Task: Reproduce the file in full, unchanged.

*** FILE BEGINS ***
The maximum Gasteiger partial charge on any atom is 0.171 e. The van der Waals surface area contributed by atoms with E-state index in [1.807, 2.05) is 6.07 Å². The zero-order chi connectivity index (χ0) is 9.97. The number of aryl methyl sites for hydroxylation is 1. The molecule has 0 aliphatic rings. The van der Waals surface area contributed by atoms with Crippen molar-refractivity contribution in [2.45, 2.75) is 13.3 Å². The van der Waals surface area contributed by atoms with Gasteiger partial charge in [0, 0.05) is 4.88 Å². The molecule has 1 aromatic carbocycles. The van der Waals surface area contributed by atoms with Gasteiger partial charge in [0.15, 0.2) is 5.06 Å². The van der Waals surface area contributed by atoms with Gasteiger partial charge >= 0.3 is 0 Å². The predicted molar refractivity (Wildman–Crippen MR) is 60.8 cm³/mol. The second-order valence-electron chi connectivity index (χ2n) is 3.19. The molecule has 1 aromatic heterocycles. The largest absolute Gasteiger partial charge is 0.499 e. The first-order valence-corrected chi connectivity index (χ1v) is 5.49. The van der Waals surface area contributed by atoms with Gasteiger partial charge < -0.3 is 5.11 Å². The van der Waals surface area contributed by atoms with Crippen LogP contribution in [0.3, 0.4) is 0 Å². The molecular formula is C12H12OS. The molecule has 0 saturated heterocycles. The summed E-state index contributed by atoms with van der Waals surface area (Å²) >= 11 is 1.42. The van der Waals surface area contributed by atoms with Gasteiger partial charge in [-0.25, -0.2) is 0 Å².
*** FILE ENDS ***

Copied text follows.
The maximum Gasteiger partial charge on any atom is 0.171 e. The van der Waals surface area contributed by atoms with E-state index in [1.807, 2.05) is 6.07 Å². The zero-order chi connectivity index (χ0) is 9.97. The number of aryl methyl sites for hydroxylation is 1. The molecule has 0 aliphatic rings. The van der Waals surface area contributed by atoms with Crippen molar-refractivity contribution in [2.45, 2.75) is 13.3 Å². The van der Waals surface area contributed by atoms with Gasteiger partial charge in [0, 0.05) is 4.88 Å². The molecule has 1 aromatic carbocycles. The van der Waals surface area contributed by atoms with Gasteiger partial charge in [0.15, 0.2) is 5.06 Å². The van der Waals surface area contributed by atoms with Gasteiger partial charge >= 0.3 is 0 Å². The predicted molar refractivity (Wildman–Crippen MR) is 60.8 cm³/mol. The second-order valence-electron chi connectivity index (χ2n) is 3.19. The molecule has 1 aromatic heterocycles. The largest absolute Gasteiger partial charge is 0.499 e. The first-order valence-corrected chi connectivity index (χ1v) is 5.49. The van der Waals surface area contributed by atoms with Gasteiger partial charge < -0.3 is 5.11 Å². The van der Waals surface area contributed by atoms with Crippen LogP contribution in [0.3, 0.4) is 0 Å². The molecular formula is C12H12OS. The molecule has 0 saturated heterocycles. The summed E-state index contributed by atoms with van der Waals surface area (Å²) >= 11 is 1.42. The van der Waals surface area contributed by atoms with Gasteiger partial charge in [-0.25, -0.2) is 0 Å².